the charging cycle of batteries is very slow compared to capacitors. Is it possible to use capacitors to quickly charge and discharge them to slow charge the batteries? For instance the range anxiety for electric vehicles could be minimized by shortening the battery charging times. Say charging 80% of the batteries in about 3 to 5 mins (like gasoline cars do) instead of 30 to 45 mins. If EV could do that instead of charging directly the batteries which a quick charger could take at least 30 minuetes, we could charge capacitors quickly and then they will discharge themselfs to slowly charge the batteries. Is it possible? is it feasable?


closed as off-topic by ACuriousMind, HDE 226868, Kyle Kanos, Martin, John Rennie Aug 31 '15 at 14:42

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The question is more about battery chemistry than physics, but here are some things to keep in mind:

  1. Capacitors can typically retain MUCH less charge than a battery, since the latter stores energy in chemical form
  2. Supercapacitors are a class of capacitor that can be used for precisely the purpose you describe. From the Wiki page:

Supercapacitors are used in applications requiring many rapid charge/discharge cycles rather than long term compact energy storage: within cars, buses, trains, cranes and elevators, where they are used for regenerative braking, short-term energy storage or burst-mode power delivery.

Unfortunately they have much less power density than batteries - and while they have been getting better, so have batteries. If weight is not so important, but rapid charging is, they are indeed an excellent choice.

Usually you would not use the supercapacitor as a buffer between charging station and battery. The only exception I can think of is where you have a supercapacitor with extremely good short term storage (power density), but long term leakage. In such an instance, charging the SC quickly, then using it to charge a conventional battery more slowly, might make sense.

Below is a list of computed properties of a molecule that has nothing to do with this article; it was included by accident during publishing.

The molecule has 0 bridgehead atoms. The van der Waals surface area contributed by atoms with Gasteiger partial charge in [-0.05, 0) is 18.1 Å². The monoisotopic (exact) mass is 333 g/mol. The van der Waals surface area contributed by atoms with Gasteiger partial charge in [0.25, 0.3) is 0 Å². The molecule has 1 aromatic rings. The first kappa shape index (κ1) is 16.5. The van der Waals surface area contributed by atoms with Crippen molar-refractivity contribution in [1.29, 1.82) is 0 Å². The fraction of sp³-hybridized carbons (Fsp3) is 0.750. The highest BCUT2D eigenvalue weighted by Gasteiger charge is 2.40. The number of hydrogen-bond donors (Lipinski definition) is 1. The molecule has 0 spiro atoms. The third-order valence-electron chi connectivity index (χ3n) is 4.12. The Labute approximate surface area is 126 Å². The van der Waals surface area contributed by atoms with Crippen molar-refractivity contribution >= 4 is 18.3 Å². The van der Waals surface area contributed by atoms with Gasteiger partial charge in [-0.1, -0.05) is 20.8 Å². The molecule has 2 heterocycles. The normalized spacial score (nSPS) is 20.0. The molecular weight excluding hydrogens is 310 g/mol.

• $\begingroup$ Very clear answer. The supercapacitor with long term leakage is the answer I was looking for. Thanks. $\endgroup$ – J.Paps Aug 30 '15 at 19:39
  • $\begingroup$ @J.Paps - You may have missed the point that supercaps store much less energy (either from a volume or a weight viewpoint) than a battery, so charging a super cap, then using it to charge a battery, will require a physically very large cap. And if the supercap has a low leakage, you're better off getting rid of the battery entirely. $\endgroup$ – WhatRoughBeast Aug 30 '15 at 20:32
  • $\begingroup$ @WhatRoughBeast - you are right about the main point, but the "exception" in my last paragraph is talking about the possibility of using a small but leaky supercap that sacrificed leakage for size. $\endgroup$ – Floris Aug 30 '15 at 20:34
  • $\begingroup$ You are right about having a supercap between a charging station and the batteries. Why bother, besides supercap has a very low energy volume (wh/mass) compared to batteries. But what if technology could develop more quickly on supercapacitors than on batteries. I believe main problem on EVs is not how to gain watt hours per kg of energy storage. Main problem to solve on EVs is how to reduce charging times to compete with fosil fuels. $\endgroup$ – J.Paps Aug 31 '15 at 3:38

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